Weight retention at six weeks postpartum and the risk of gestational diabetes mellitus in a second pregnancy

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Abstract

Background: Gestational diabetes mellitus (GDM) is a common cause of maternal morbidity, and can lead to the development of diabetes later in life. Pre-pregnancy body weight is associated with the change in body mass index (BMI) between a first and second pregnancy. Compared with long-term change in BMI between pregnancies, the most accessible follow-up point to investigate BMI change is 6 weeks after the initial pregnancy. The present study aimed to assess the association between weight retention at 6 weeks postpartum and the risk of GDM in a subsequent pregnancy. Methods: We recruited 6429 singleton pregnancies into this retrospective cohort study. For each pregnancy, we calculated weight retention at 6 weeks postpartum after the first pregnancy, the interpregnancy BMI change between pregnancies, and the gestational weight gain in the second pregnancy. Risk was represented by the odds ratio (OR) and 95% confidence intervals (CIs). We then determined the relationship between postpartum weight retention at 6 weeks after the initial pregnancy, and the interpregnancy change in BMI between pregnancies. Analyses were stratified by BMI during the first pregnancy. Results: Compared to women with a stable BMI (- 1 to 1), interpregnancy BMI gains were associated with an increased risk of GDM in the second pregnancy. Risk increased significantly for women with a BMI below and above 25 during the first pregnancy, although the increase was greater in the women with a BMI < 25. The risk of GDM in the second pregnancy was higher in women with inadequate weight gain during the second gestation. The weight retention at 6 weeks postpartum, where there was a gain of > 3 BMI units was significantly more related to weight gain more than when there was 1 BMI unit gain between pregnancies (P < 0.05) and associated with an increased incidence of GDM in the second pregnancy (OR = 2.95, 95% CI: 1.95 ~ 4.45). Women who showed a change in BMI that was > 3 units at 6 weeks postpartum after the first pregnancy showed an increased risk for BMI subsequently (OR = 1.42, 95% CI: 1.08~1.87). Conclusions: Women who gained more than 3 BMI units at 6 weeks postpartum were associated with an increased risk of BMI in a subsequent pregnancy. Six weeks postpartum provides a new early window of opportunity to identify risk factors for a subsequent pregnancy and allows us to implement primary prevention strategies.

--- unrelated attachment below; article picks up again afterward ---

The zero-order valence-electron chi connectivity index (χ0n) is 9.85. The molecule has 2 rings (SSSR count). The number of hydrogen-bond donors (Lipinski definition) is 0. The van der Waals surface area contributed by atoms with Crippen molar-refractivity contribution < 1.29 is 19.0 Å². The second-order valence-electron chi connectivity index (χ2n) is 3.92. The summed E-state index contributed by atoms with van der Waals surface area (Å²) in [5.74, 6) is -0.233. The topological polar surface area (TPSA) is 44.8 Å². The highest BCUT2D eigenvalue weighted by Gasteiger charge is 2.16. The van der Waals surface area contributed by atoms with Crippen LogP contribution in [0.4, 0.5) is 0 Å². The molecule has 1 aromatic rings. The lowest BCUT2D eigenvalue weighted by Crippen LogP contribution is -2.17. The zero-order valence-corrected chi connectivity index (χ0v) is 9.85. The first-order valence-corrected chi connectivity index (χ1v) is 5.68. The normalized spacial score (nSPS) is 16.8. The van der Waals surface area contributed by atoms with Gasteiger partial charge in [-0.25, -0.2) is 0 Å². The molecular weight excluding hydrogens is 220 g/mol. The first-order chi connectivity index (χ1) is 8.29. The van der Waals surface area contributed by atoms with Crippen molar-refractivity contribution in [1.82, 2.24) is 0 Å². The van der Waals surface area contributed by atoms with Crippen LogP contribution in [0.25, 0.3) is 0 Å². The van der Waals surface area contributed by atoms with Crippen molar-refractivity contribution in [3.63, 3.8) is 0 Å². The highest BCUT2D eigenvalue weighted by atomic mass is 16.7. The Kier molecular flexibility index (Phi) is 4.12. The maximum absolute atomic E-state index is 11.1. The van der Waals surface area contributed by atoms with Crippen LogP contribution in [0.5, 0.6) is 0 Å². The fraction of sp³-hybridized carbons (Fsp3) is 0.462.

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Liu, J., Song, G., Meng, T., Zhao, G., & Guo, S. (2019). Weight retention at six weeks postpartum and the risk of gestational diabetes mellitus in a second pregnancy. BMC Pregnancy and Childbirth, 19(1). https://doi.org/10.1186/s12884-019-2423-3

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